Jonathan Kozol has a new education book out, which means that he hasn’t been eating. Kozol’s books always come backed by a PR campaign portraying him as someone who courageously exposes the racism of America’s inner-city public schools and even suffers physically alongside the people he writes about. For example, when Amazing Grace, Kozol’s 1995 book about poor minority kids trapped in lousy schools in the South Bronx, first appeared, the author had “lost 30 pounds and had begun suffering from asthma, like so many of the people who live” in the neighborhood, the New York Times reported.
With his new book, Letters to a Young Teacher—consisting of letters to a (possibly imaginary) first-grade Boston public school instructor—Kozol is again winning press plaudits, this time by actually fasting. In a glowing Boston Globe profile, columnist Sam Allis observed that Kozol “has been on a partial fast since the Supreme Court in late June all but banned voluntary school desegregation plans. His belt is working overtime to keep his pants up. I tell him he should eat.” A few weeks later, though, Kozol’s fans and friends received a somewhat different spin on the fast. In a Huffington Post article, Kozol described his refusal to eat solid food as a “personal act of protest” against George W. Bush’s “racially punitive” No Child Left Behind education law. Kozol claimed to have shed 29 pounds so far.
Kozol’s fast will have to go on for a long time if he’s going to get public attention for this latest crusade, however. There’s nothing particularly new or courageous about protesting against NCLB. A broad political coalition has formed—ranging from the National Education Association to state education superintendents—urging that NCLB be radically revised or scrapped altogether. Even conservative Republicans are jumping on the anti-NCLB bandwagon.
Still, nobody else has come up with anything as imaginative as Kozol’s explanation of why NCLB is so awful for inner-city schools. In Kozol’s view (and this is his new book’s main theme), NCLB creates unbearable pressure in urban classrooms to pass the annual tests in reading and math that the law mandates. This results in a “miserable drill-and-kill curriculum of robotic ‘teaching to the test,’ ” which is driving all the idealistic and well-educated young teachers out of the profession. “I didn’t study all these years in order to turn black babies into mindless little robots, denied the normal breadth of learning, all the arts and sciences, all the joy in reading literary classics,” Kozol’s eponymous young teacher complains. Kozol asserts that 50 percent of all new teachers in urban school districts quit within five years because of the testing mandates.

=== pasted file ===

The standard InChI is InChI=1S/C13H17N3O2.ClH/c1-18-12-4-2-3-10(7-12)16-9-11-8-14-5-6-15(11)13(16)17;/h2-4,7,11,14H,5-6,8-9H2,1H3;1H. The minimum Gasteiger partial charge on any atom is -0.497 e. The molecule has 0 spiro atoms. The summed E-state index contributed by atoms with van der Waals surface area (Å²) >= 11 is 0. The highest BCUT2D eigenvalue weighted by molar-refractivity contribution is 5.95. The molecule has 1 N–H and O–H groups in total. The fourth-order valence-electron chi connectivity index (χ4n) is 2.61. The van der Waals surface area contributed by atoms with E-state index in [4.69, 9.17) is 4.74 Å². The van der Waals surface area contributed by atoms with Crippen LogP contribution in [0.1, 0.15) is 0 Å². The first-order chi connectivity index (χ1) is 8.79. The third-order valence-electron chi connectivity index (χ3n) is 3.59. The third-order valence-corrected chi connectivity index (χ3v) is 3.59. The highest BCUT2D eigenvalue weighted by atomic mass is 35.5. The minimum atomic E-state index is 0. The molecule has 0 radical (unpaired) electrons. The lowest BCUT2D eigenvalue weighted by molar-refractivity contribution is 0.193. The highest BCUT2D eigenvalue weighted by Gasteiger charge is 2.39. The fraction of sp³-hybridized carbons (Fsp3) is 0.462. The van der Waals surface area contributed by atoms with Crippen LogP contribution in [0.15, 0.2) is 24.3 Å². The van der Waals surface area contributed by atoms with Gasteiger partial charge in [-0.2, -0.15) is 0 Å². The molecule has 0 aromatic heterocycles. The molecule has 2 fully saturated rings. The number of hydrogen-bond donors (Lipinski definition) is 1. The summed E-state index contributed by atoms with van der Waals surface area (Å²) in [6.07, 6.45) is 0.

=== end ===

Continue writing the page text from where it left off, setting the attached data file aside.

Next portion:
The 50 percent attrition rate is approximately correct, and it’s one of the most serious problems faced by urban schools. But how does Kozol know that NCLB is to blame? Well, Kozol says, he’s heard from “hundreds of thousands” of quitting teachers (as he told WNYC radio host Leonard Lopate) who’ve expressed frustration with NCLB testing.
As it happens, though, reputable scholars such as Eric Hanushek, Stephen Rivkin, and Richard Murname have studied the urban attrition problem, and school districts have conducted exit surveys of new teachers leaving the job after less than five years. Contrary to Kozol’s impression, testing hardly registers as a reason for leaving. One factor that does turn up, however, is the lack of adequate training that teachers get from education schools.
If ed schools aren’t preparing future teachers for the reality of inner-city classrooms, what are they doing? Among other things, they’re forcing students to read Jonathan Kozol’s books, brimming with misinformation about the causes of school failure. A study by Hunter College School of Education dean David Steiner found that Kozol’s books were among the most frequently assigned ed-school texts.
Like Kozol, I sometimes hear from teachers and prospective teachers. Here’s what a student at NYU’s Steinhardt School of Education recently wrote to me: “Essentially, Kozol is the foundation on which the Steinhardt program is built. He is introduced in . . . a freshman course that serves to elucidate current political debates concerning education. Unfortunately, there’s pretty much no one on the syllabus to debunk him.” And that’s a pretty good explanation for why new teachers find themselves clueless when they step into urban classrooms.